I've always been interested in radio and timekeeping. I'm an amateur radio operator, and we often tune in WWV (or here in Canada, CHU) to tune and test our radios and antennas. They broadcast the time using both voice and data in the HF range. However, there is another more powerful and much simpler system, run by many countries around the world: longwave time! WWVB in the US broadcasts on 60kHz(!) with an effective radiated power of 50kW, covering most the US during the day and propagating all over at night. Japan and Germany also provide longwave time signals on different frequencies (so make sure you order the right version of the kit for your particular region!).
Soldering the kit was easy (and it coincided with my switch to lead-free soldering, so this was a good test). I got it hooked up to a random Arduino I had laying around. There's a few different implementations, and of course you can implement a basic library from scratch, but for a quick test I just grabbed one of the suggested projects and stripped out all the RTC and display code, to just the bare decoding and serial display code. During the day where I live, it's a bit marginal (though this is expected) but during the night the reception is quite good. I was able to decode the time and date easily!
This is how all those "atomic" self-setting clocks work. It's kind of funny that they call themselves "atomic" as of course there is no atomic clock inside them; rather, they are just picking up WWVB which is calibrated by an atomic clock. But, the uncertainty is quite low, and this board would be great in any project that needs reliable time data but doesn't have room or power for a constantly running GPS module. The chip this uses (the MAS6180C) consumes well under 100uA when actively receiving and decoding. It has a convenient power-down pin, which drops the consumption to 100nA when activated. Of course, as the seller suggests, if you need it to be low-power you need to remove the LEDs, as they draw more current than the rest of the circuit! But they are great for debugging, and to see if it's outputting data or not.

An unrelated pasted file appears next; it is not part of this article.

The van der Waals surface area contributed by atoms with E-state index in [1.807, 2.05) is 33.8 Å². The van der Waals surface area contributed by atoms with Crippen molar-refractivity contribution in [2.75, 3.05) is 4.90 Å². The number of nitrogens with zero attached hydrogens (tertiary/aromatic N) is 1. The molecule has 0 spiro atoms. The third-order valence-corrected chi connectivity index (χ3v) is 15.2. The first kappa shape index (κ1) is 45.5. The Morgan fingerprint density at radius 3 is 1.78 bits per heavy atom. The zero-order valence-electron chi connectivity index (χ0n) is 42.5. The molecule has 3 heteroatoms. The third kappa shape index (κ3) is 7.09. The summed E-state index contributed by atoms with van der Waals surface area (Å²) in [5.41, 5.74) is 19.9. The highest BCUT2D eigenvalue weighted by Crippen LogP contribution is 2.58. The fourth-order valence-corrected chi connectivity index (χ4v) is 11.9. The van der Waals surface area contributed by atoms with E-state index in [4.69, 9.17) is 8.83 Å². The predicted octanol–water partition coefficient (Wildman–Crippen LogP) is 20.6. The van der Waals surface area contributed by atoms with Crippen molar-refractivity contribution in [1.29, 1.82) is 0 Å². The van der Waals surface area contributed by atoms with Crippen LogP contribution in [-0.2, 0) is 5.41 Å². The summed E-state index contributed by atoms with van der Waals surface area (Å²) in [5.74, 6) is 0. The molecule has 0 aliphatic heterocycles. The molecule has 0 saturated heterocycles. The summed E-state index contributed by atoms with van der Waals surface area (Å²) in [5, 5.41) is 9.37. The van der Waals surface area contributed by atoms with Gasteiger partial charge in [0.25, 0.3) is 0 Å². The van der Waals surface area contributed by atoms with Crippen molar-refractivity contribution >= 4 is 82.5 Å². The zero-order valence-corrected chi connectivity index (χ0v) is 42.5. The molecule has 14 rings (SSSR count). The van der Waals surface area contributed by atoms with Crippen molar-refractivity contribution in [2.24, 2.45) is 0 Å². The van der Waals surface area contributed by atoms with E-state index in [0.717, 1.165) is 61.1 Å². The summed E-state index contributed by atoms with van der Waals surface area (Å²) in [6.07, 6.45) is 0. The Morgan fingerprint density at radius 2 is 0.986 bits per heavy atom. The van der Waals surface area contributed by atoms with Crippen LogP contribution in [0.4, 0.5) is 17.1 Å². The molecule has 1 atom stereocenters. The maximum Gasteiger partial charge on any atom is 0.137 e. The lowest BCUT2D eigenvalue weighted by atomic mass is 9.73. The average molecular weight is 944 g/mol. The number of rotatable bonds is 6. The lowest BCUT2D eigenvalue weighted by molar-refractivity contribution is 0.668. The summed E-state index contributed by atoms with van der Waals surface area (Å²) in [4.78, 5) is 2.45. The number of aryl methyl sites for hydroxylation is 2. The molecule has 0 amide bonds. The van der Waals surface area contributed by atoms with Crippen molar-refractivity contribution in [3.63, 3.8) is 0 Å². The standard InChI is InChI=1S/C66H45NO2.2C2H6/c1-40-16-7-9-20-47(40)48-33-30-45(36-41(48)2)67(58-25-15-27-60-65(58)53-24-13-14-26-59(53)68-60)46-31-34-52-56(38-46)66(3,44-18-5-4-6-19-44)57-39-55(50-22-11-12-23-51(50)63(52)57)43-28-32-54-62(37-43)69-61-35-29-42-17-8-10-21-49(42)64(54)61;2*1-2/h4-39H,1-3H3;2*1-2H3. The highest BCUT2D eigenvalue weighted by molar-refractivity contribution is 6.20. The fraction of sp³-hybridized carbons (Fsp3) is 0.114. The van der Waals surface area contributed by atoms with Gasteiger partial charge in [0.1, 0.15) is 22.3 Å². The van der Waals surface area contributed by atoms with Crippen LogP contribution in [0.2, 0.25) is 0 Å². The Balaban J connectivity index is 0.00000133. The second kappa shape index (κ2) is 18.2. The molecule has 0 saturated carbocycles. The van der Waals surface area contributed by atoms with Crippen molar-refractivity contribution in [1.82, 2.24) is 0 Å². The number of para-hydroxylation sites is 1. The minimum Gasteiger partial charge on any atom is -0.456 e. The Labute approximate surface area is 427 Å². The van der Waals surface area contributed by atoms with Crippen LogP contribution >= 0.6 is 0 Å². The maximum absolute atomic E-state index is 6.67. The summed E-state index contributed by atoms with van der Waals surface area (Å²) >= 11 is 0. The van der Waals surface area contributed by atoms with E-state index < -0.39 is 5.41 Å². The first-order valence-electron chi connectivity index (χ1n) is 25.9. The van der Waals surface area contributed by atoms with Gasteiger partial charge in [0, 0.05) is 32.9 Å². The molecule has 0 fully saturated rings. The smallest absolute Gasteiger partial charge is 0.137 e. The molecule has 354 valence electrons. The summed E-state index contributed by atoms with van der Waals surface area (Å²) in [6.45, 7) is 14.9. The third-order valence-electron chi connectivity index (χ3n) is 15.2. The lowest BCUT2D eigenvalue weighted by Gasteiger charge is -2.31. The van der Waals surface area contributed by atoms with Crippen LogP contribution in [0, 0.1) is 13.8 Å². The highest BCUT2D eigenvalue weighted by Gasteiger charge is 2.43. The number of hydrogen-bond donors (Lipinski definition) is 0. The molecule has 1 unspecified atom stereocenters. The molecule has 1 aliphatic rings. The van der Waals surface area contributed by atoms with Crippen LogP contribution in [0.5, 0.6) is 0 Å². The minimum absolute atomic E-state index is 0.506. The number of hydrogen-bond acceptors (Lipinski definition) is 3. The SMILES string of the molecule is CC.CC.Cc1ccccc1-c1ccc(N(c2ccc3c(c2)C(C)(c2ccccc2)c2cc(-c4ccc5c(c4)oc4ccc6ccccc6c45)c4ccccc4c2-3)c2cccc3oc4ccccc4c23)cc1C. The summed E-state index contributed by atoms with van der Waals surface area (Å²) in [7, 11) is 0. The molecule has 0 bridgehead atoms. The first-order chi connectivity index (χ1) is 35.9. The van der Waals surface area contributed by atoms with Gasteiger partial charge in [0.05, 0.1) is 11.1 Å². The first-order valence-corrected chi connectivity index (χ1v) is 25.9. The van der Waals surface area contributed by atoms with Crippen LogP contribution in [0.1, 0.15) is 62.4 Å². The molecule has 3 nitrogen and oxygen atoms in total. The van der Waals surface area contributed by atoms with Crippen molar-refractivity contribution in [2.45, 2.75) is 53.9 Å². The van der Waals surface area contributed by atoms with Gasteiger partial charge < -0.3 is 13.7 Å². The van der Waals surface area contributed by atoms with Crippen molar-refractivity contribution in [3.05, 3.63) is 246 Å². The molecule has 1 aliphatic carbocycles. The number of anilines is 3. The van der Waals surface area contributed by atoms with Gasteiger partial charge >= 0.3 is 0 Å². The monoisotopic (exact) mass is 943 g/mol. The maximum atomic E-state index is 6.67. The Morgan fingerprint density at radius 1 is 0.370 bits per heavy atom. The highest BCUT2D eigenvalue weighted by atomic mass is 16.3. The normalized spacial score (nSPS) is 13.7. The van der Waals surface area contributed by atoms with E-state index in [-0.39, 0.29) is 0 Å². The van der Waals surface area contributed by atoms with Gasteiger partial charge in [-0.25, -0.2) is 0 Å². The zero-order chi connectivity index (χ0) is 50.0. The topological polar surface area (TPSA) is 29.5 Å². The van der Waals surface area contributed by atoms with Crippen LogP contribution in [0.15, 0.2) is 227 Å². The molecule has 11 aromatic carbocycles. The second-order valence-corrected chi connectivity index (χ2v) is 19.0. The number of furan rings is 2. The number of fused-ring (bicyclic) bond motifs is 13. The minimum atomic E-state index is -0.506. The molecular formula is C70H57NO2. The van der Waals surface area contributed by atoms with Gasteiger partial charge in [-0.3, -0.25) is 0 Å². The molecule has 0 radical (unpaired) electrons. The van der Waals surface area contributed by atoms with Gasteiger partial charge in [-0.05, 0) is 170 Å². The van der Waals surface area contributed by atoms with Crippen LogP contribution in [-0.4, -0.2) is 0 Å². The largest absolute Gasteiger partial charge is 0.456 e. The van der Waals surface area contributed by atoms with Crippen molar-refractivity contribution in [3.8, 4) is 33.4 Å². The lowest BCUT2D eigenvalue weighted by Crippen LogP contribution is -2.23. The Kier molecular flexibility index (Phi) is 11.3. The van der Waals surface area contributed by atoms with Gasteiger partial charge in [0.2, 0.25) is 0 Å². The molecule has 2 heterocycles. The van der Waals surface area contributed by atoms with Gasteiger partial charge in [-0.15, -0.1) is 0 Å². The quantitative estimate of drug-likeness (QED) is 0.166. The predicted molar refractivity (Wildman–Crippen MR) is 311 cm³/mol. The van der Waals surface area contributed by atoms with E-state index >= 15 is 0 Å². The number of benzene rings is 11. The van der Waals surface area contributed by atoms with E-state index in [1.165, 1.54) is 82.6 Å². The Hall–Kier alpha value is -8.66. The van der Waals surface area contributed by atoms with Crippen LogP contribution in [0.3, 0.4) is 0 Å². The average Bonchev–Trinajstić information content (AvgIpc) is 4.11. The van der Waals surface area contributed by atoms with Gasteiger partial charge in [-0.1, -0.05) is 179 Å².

Remember that in consumer products which use this type of chip, the designers have done all the hard work of carefully placing the antenna, and optimizing their code to get the best results. As this is just the receiver module, *you* now need to do a bit of work to position the antenna correctly, ensure it's away from high-speed digital circuits, etc. But with a bit of care you can get excellent results. Very cool board, and great fun too!
Response from Universal-Solder | July 16, 2022
Thank you for the nice review. BTW, the LEDs do not have to be "removed" to turn them off. There is a jumper "LED" on the board. Just cut the trace between the pads to turn the LEDs off. A drop of solder, placed between the two pads, will turn them on again if needed.